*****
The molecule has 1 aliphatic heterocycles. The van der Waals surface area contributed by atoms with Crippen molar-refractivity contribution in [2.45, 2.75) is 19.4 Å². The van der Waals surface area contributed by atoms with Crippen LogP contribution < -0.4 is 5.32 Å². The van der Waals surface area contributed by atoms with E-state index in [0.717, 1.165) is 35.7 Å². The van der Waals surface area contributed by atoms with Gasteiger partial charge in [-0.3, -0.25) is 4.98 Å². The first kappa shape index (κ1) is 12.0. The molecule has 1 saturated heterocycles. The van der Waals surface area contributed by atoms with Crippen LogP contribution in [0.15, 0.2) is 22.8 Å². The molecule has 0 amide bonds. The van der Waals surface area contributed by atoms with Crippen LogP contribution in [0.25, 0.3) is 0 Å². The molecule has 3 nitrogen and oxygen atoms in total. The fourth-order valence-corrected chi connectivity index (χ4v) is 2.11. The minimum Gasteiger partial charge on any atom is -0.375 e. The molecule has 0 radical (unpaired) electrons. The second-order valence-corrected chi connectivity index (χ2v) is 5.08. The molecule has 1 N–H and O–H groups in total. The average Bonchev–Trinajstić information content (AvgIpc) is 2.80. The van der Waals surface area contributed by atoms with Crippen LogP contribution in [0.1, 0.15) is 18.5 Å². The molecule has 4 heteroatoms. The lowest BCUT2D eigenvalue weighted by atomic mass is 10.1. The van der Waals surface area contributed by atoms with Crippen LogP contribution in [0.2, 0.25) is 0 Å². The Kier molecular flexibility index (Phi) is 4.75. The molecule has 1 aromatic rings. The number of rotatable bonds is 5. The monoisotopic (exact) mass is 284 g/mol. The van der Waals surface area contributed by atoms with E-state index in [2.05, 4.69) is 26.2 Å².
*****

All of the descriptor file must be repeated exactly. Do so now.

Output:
The molecule has 1 aliphatic heterocycles. The van der Waals surface area contributed by atoms with Crippen molar-refractivity contribution in [2.45, 2.75) is 19.4 Å². The van der Waals surface area contributed by atoms with Crippen LogP contribution < -0.4 is 5.32 Å². The van der Waals surface area contributed by atoms with E-state index in [0.717, 1.165) is 35.7 Å². The van der Waals surface area contributed by atoms with Gasteiger partial charge in [-0.3, -0.25) is 4.98 Å². The first kappa shape index (κ1) is 12.0. The molecule has 1 saturated heterocycles. The van der Waals surface area contributed by atoms with Crippen LogP contribution in [0.15, 0.2) is 22.8 Å². The molecule has 0 amide bonds. The van der Waals surface area contributed by atoms with Crippen LogP contribution in [0.25, 0.3) is 0 Å². The molecule has 3 nitrogen and oxygen atoms in total. The fourth-order valence-corrected chi connectivity index (χ4v) is 2.11. The minimum Gasteiger partial charge on any atom is -0.375 e. The molecule has 0 radical (unpaired) electrons. The second-order valence-corrected chi connectivity index (χ2v) is 5.08. The molecule has 1 N–H and O–H groups in total. The average Bonchev–Trinajstić information content (AvgIpc) is 2.80. The van der Waals surface area contributed by atoms with Crippen LogP contribution in [0.1, 0.15) is 18.5 Å². The molecule has 4 heteroatoms. The lowest BCUT2D eigenvalue weighted by atomic mass is 10.1. The van der Waals surface area contributed by atoms with Crippen LogP contribution in [0.2, 0.25) is 0 Å². The Kier molecular flexibility index (Phi) is 4.75. The molecule has 1 aromatic rings. The number of rotatable bonds is 5. The monoisotopic (exact) mass is 284 g/mol. The van der Waals surface area contributed by atoms with E-state index in [2.05, 4.69) is 26.2 Å².